Hassan al-Kontar, the Syrian refugee who has been living in Kuala Lumpur International Airport since March, was arrested by Malaysian police earlier this week
Malaysian authorities confirmed the arrest of Hassan al-Kontar during a press conference on 2 October, during which it was announced that al-Kontar will soon be deported back to Syria.
“In this case, we will communicate with the Syrian embassy to facilitate his deportation to his home country,” said immigration director-general Mustafar Ali. “Flight passengers with boarding passes at the boarding area are supposed to get on their flight, but this man did not do so.”
“He is situated in a forbidden zone, therefore the authorities had to take the necessary action,” he added.
Al-Kontar had been living in KLIA’s domestic transfer lounge since 7 March after being deported from the United Arab Emirates, where he had lived for 11 years.
While legally working in the UAE, al-Kontar, a self-ascribed pacifist, decided in 2011 not to return to his warring homeland and its compulsory military service, subsequently finding himself in exile. Deported from the UAE last year for overstaying his visa, al-Kontar pleaded with officials to be allowed to go to Malaysia, one of the few countries that allows Syrians to obtain visas on arrival.
Rather than seek asylum from Malaysian authorities, however, al-Kontar chose to continue living in the airport, and turned to social media to share his life story and raise awareness of his situation.
In his months living in the airport, al-Kontar washed himself in airport sinks, slept on a makeshift bed of clothing under a stairwell and lived off of meals given him by airport staff. Videos and photos of al-Kontar exercising on the airport’s motorised walkways, tending to a small garden of potted plants and practicing his knitting can all be found on his Twitter feed, where his journey has been well-documented.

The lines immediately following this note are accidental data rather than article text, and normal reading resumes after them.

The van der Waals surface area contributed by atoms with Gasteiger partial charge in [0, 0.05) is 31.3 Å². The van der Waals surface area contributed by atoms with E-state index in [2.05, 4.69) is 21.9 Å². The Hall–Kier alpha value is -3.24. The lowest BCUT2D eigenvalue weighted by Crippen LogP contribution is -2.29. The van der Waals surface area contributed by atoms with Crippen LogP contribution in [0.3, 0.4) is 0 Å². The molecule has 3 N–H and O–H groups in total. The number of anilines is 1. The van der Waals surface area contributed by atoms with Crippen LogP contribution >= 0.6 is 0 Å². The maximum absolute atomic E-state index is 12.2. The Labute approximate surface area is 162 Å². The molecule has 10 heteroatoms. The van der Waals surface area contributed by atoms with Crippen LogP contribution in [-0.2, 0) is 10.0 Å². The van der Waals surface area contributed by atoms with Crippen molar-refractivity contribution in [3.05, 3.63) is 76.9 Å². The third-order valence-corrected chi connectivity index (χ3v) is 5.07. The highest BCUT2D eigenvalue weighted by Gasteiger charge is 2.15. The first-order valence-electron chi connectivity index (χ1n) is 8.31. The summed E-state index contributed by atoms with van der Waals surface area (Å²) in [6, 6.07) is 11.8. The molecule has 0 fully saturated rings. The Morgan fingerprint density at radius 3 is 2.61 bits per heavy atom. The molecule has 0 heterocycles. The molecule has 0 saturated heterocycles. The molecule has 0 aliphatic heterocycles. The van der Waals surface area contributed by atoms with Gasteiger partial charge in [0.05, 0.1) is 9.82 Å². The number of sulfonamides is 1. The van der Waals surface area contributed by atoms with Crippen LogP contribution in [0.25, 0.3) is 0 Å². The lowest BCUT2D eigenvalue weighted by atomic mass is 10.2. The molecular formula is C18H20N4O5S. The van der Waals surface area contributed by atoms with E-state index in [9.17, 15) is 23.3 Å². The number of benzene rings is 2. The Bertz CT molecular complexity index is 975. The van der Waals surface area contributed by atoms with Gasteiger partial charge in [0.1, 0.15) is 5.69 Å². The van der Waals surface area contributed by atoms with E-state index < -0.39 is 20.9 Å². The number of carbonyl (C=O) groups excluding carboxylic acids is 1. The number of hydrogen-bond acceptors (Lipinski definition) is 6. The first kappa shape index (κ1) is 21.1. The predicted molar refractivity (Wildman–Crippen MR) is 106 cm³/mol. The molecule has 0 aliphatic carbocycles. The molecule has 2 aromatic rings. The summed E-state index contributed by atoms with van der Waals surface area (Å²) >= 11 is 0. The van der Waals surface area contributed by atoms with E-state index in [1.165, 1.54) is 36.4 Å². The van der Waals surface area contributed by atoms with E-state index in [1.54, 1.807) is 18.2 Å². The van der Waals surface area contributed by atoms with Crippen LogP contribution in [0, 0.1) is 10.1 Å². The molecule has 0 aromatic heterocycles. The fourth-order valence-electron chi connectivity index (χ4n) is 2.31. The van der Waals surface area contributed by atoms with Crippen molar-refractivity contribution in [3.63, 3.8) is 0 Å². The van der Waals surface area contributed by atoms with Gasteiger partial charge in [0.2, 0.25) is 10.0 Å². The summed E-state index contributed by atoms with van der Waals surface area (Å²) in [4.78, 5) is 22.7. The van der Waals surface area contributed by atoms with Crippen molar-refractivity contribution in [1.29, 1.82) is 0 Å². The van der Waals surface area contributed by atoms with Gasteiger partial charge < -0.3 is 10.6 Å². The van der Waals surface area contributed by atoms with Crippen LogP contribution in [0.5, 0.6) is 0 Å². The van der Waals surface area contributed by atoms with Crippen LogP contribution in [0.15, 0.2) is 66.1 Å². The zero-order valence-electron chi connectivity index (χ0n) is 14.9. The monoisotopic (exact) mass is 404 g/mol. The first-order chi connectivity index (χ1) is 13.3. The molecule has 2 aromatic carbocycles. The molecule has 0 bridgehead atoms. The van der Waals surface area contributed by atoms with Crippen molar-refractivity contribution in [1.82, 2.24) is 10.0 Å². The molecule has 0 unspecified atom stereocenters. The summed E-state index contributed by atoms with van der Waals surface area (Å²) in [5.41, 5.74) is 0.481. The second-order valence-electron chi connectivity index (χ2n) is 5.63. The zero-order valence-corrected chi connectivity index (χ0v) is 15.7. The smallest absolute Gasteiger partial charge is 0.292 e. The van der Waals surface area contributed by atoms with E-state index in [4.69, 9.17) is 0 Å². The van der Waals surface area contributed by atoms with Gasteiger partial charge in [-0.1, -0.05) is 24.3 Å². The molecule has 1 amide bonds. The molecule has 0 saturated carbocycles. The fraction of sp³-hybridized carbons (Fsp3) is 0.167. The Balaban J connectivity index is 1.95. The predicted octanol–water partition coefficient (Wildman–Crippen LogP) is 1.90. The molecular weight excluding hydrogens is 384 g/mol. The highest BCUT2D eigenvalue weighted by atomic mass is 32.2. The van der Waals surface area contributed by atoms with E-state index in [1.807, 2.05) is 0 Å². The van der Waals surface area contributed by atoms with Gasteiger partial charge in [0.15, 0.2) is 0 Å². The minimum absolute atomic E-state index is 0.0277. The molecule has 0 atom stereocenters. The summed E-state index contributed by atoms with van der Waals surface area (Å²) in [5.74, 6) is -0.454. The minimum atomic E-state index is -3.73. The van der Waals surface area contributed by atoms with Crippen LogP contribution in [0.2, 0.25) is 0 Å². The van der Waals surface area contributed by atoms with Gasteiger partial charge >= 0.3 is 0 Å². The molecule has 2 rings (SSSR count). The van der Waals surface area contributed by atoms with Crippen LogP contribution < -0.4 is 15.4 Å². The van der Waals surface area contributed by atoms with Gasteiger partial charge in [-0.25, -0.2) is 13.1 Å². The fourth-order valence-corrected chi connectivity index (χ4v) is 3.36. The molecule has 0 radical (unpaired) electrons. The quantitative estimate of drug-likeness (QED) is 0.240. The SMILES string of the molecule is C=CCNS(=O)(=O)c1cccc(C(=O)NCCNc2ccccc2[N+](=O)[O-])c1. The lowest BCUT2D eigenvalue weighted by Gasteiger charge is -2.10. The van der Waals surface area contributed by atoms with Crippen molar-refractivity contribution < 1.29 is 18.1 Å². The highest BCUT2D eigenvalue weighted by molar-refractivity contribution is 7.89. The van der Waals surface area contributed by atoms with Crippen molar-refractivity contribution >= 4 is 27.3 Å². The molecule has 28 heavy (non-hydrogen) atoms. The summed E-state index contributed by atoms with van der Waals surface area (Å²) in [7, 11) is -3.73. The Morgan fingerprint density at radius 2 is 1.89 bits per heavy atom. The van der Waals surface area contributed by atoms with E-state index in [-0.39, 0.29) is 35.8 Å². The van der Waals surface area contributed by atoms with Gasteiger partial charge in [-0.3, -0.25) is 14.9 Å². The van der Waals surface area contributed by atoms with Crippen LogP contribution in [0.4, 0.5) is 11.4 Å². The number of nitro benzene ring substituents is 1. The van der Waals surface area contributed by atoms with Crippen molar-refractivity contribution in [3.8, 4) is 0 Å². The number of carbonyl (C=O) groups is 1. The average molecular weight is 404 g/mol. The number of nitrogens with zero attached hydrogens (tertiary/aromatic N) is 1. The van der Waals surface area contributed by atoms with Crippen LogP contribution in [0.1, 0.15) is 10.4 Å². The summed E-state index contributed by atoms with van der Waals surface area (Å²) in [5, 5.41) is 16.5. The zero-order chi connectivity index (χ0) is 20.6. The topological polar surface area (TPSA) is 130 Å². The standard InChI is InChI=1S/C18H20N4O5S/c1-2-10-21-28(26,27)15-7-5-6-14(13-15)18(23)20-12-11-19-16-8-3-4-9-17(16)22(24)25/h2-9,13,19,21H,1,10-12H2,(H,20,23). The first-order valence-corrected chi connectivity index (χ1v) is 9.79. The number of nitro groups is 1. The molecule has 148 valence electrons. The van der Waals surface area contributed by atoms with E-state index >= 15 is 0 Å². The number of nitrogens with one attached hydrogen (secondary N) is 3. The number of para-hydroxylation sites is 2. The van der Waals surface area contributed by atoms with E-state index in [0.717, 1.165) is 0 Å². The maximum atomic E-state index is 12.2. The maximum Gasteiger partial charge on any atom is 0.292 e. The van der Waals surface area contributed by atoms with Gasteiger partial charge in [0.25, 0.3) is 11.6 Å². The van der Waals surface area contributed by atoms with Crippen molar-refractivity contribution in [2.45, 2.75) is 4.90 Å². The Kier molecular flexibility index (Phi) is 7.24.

But his use of social media may have drawn the ire of Malaysian officials.
According to Mustafar, al-Kontar “shamed” Malaysia with his “statements on social media”.
“The man claimed that he does not want to return to Syria because he is afraid of becoming a soldier there, or whatever his real reason is. But we need to have closure here,” Mustafar told a local media outlet.
Representatives from the United Nations High Commission for Refugees (UNHCR) have told the media that al-Kontar is a person of concern and is in need of international protection.
A statement released by the UNHCR urged Malaysian authorities to “respect international laws relating to [al-Kontar’s] situation”, citing the principle of non-refoulement, or not forcing a refugee or asylum seeker to return to a country where they could be subjected to persecution.
Al-Kontar has been waiting to hear back about his refugee sponsorship application to Canada, which a group of volunteers filed on his behalf in April this year. The processing time for a refugee application to Canada is 23 months, and there is no guarantee his will be accepted.
“Keep going – that is the secret no matter where you are or what you’re going through,” al-Kontar tweeted in early June. “I will keep fighting for me and for my people. The day will come when governments will feel shame and start treating us as humans with rights.